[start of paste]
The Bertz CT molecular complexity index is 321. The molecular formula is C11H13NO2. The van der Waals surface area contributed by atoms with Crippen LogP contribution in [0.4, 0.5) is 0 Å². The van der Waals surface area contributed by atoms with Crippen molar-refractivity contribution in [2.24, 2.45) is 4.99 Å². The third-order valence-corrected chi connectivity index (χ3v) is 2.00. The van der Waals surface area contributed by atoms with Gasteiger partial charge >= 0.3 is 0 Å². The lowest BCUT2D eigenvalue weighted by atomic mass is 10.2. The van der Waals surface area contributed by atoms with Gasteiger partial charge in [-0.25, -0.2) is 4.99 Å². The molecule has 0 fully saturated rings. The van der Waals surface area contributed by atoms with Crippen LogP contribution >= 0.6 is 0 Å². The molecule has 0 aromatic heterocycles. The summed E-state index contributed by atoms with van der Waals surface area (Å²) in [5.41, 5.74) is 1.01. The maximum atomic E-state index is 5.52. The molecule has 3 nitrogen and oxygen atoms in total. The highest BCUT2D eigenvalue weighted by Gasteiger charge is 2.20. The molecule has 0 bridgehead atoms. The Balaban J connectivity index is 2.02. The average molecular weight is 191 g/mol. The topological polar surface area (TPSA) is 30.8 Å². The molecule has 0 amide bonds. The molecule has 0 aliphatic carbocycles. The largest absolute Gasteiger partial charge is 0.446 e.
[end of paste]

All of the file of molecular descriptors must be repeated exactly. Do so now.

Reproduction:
The Bertz CT molecular complexity index is 321. The molecular formula is C11H13NO2. The van der Waals surface area contributed by atoms with Crippen LogP contribution in [0.4, 0.5) is 0 Å². The van der Waals surface area contributed by atoms with Crippen molar-refractivity contribution in [2.24, 2.45) is 4.99 Å². The third-order valence-corrected chi connectivity index (χ3v) is 2.00. The van der Waals surface area contributed by atoms with Gasteiger partial charge >= 0.3 is 0 Å². The lowest BCUT2D eigenvalue weighted by atomic mass is 10.2. The van der Waals surface area contributed by atoms with Gasteiger partial charge in [-0.25, -0.2) is 4.99 Å². The molecule has 0 fully saturated rings. The van der Waals surface area contributed by atoms with Crippen LogP contribution >= 0.6 is 0 Å². The molecule has 0 aromatic heterocycles. The summed E-state index contributed by atoms with van der Waals surface area (Å²) in [5.41, 5.74) is 1.01. The maximum atomic E-state index is 5.52. The molecule has 3 nitrogen and oxygen atoms in total. The highest BCUT2D eigenvalue weighted by Gasteiger charge is 2.20. The molecule has 0 bridgehead atoms. The Balaban J connectivity index is 2.02. The average molecular weight is 191 g/mol. The topological polar surface area (TPSA) is 30.8 Å². The molecule has 0 amide bonds. The molecule has 0 aliphatic carbocycles. The largest absolute Gasteiger partial charge is 0.446 e.